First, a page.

On the Job (2013, Philippines)
Two contract killers and two honest cops in pursuit of them. Sounds simple, but this is anything but. The two killers are prisoners, briefly let out of prison and then sequestered away again after each hit. And the two cops find that they are looking for bigger fish to fry.
Mario Maghari (Joel Torre), known as ‘Tatang’, has served 13 years and is an old hand at the hit-man business. Professional, thorough, nondescript. He makes sure that he doesn’t stand out in a crowd, and that neither his fellow prisoners, nor the prison guards whom he pays off and relies on to get him out of the New Chapter Provincial Jail, have reason to be jealous of him. His much younger backup and protégé, Daniel Benitez (Gerald Anderson), has a lot to learn; he has swagger, is too showy, is seduced by the money. And doesn’t pay enough attention to detail.
When the investigation of one of their hits starts to point towards people in high places, the National Bureau of Investigation’s Francis Coronel Jr (Piolo Pascual) is brought in to replace the original investigator, the diligent Sgt Joaquin Acosta (Joey Marquez). Acosta rightly smells a rat. Coronel is young, handsome, and married to the beautiful daughter of a wealthy congressman.
Acosta won’t be put off and refuses to stop investigating the case. In time, the two investigators team up together, and get closer to finding the truth. Coronel, who is advised by his father-in-law to learn to compromise on the way up (“When you’re starting out, you should sway like bamboo”), realises that compromise in this case means overlooking the involvement of senior military men and politicians in the business of arranging for people to be knocked off by several teams of serving prisoners. Prisoners are preferred for this dirty work, it is said, because they cause fewer headaches and can’t complain. Coronel has to decide whether to put his policing and political aspirations, and even his relationships, at risk by continuing to try to uncover the truth.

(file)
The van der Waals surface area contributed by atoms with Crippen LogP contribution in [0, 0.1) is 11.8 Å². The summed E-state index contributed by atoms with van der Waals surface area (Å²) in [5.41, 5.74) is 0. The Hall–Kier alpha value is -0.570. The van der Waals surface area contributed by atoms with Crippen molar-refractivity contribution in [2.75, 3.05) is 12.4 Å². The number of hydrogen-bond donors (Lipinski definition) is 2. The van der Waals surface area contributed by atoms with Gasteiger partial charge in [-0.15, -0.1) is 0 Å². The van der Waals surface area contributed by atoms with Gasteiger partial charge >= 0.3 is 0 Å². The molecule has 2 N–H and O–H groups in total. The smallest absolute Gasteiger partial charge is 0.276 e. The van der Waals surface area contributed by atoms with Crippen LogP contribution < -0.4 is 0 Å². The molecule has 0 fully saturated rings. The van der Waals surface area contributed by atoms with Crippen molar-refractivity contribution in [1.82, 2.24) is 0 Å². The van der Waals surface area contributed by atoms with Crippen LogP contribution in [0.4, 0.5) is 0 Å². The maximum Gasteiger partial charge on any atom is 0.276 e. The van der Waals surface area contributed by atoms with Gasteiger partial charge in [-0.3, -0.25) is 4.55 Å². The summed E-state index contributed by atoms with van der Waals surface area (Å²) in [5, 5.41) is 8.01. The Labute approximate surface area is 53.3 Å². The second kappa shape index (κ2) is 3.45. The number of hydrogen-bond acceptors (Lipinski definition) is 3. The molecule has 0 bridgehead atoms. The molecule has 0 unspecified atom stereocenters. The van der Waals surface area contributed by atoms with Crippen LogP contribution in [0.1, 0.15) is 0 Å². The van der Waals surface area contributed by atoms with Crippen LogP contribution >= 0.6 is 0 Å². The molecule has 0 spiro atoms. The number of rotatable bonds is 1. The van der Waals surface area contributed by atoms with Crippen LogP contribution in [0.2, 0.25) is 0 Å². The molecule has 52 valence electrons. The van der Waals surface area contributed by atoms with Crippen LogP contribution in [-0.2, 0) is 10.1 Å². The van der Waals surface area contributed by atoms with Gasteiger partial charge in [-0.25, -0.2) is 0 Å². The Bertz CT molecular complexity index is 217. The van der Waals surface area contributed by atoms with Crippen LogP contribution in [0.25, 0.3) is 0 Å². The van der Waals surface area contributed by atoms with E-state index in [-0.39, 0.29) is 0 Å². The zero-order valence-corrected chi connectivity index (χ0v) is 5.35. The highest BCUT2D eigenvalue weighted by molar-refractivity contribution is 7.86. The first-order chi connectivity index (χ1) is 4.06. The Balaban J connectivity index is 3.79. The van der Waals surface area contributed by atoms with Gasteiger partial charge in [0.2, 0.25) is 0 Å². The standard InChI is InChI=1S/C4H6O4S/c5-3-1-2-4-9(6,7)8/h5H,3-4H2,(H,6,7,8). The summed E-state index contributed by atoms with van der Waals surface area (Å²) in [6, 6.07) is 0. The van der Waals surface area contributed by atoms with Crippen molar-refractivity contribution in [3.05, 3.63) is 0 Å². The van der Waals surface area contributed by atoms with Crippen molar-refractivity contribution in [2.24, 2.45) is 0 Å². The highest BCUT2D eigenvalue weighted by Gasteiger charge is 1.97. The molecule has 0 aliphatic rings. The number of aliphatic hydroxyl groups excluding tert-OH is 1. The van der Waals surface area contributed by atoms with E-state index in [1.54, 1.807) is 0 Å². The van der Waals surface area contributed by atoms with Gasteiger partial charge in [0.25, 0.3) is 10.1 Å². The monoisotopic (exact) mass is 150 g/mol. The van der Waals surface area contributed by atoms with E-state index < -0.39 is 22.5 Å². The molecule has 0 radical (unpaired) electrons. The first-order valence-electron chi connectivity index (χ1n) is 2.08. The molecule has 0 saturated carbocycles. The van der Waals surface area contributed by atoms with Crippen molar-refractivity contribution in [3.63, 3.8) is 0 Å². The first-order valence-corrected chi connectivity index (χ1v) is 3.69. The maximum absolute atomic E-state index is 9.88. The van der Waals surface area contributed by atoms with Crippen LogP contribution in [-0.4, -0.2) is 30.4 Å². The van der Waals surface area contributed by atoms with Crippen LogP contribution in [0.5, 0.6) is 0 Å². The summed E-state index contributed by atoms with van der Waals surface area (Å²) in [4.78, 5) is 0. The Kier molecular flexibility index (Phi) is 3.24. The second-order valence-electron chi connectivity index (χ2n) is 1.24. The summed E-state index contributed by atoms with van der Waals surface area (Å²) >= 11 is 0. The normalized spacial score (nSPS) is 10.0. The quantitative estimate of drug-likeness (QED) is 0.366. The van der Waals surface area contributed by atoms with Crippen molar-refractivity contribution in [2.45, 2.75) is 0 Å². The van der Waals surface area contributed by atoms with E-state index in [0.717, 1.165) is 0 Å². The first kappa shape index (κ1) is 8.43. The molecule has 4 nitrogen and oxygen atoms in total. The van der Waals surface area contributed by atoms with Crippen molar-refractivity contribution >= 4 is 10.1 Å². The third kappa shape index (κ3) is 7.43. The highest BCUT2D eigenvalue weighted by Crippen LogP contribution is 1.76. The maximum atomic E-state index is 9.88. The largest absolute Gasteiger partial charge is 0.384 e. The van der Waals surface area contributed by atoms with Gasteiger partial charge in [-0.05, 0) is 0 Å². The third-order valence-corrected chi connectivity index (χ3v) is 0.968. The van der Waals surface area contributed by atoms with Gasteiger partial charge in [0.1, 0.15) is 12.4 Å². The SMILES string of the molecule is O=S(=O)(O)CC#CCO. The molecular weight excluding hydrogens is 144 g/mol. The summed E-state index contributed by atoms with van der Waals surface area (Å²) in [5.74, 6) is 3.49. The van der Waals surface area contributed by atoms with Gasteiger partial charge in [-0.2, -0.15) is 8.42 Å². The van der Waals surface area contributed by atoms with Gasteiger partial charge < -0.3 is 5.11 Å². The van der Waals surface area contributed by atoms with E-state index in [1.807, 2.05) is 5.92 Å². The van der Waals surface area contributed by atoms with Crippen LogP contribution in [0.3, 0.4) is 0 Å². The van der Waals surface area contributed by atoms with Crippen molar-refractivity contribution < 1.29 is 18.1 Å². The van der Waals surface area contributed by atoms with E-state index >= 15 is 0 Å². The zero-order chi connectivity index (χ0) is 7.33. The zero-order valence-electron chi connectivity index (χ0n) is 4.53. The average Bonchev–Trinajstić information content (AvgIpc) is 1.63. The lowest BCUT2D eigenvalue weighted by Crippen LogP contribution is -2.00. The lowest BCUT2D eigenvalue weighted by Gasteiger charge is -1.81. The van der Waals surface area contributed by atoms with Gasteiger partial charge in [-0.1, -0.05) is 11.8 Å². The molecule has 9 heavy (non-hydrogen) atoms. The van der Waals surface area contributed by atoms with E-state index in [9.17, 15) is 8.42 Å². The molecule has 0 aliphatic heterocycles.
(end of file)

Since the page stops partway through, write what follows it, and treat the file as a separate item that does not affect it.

For Tatang and Daniel, it’s a little simpler – at least until Tatang is told that he is to be paroled. The money they earn as hit men allows them to live comfortably, and to send something home to their families. Tatang is putting his daughter through law school. Both men tell their families that they are away, working, with bosses who won’t let them go home.
It’s a fascinating view of prison, insofar as it is not very different to the murky depiction of metropolitan Manila. There is a blurring of the edges between the two – the prison clearly leaks and both it and the city are overcrowded, bustling places, teeming with people and energy and corruption and ruthlessness and dishonourable acts. In fact, prison life appears more predictable, more open and honest, less dangerous than the place inhabited by Generals and politicians. They are both dog-eat-dog environments, but it seems more true of the outside that the bad have the power and flourish, while the good fight to survive.
A very different perspective on prison. And not much to encourage you to visit Manila.
Posted on August 30th, 2015 at 9:22 am. Updated on August 30th, 2015 at 9:23 am.